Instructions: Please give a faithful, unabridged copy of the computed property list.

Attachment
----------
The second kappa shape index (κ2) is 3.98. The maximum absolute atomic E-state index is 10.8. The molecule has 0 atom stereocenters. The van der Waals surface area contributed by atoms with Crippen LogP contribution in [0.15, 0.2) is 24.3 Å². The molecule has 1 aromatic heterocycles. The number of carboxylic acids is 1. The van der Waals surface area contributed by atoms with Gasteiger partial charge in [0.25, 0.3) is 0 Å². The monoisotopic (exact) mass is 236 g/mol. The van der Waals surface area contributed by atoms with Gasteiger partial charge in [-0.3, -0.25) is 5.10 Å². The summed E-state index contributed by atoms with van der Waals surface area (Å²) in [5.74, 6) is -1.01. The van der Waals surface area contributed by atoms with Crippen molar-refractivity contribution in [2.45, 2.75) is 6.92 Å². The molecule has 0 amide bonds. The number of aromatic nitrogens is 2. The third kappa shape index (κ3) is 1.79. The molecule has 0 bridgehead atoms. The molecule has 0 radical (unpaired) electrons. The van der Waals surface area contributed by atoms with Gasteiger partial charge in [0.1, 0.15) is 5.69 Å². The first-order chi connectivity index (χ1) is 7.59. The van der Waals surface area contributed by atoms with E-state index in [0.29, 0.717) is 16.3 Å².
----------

The second kappa shape index (κ2) is 3.98. The maximum absolute atomic E-state index is 10.8. The molecule has 0 atom stereocenters. The van der Waals surface area contributed by atoms with Crippen LogP contribution in [0.15, 0.2) is 24.3 Å². The molecule has 1 aromatic heterocycles. The number of carboxylic acids is 1. The van der Waals surface area contributed by atoms with Gasteiger partial charge in [0.25, 0.3) is 0 Å². The monoisotopic (exact) mass is 236 g/mol. The van der Waals surface area contributed by atoms with Gasteiger partial charge in [-0.3, -0.25) is 5.10 Å². The summed E-state index contributed by atoms with van der Waals surface area (Å²) in [5.74, 6) is -1.01. The van der Waals surface area contributed by atoms with Crippen molar-refractivity contribution in [2.45, 2.75) is 6.92 Å². The molecule has 0 amide bonds. The number of aromatic nitrogens is 2. The third kappa shape index (κ3) is 1.79. The molecule has 0 bridgehead atoms. The molecule has 0 radical (unpaired) electrons. The van der Waals surface area contributed by atoms with Gasteiger partial charge in [0.1, 0.15) is 5.69 Å². The first-order chi connectivity index (χ1) is 7.59. The van der Waals surface area contributed by atoms with E-state index in [0.29, 0.717) is 16.3 Å².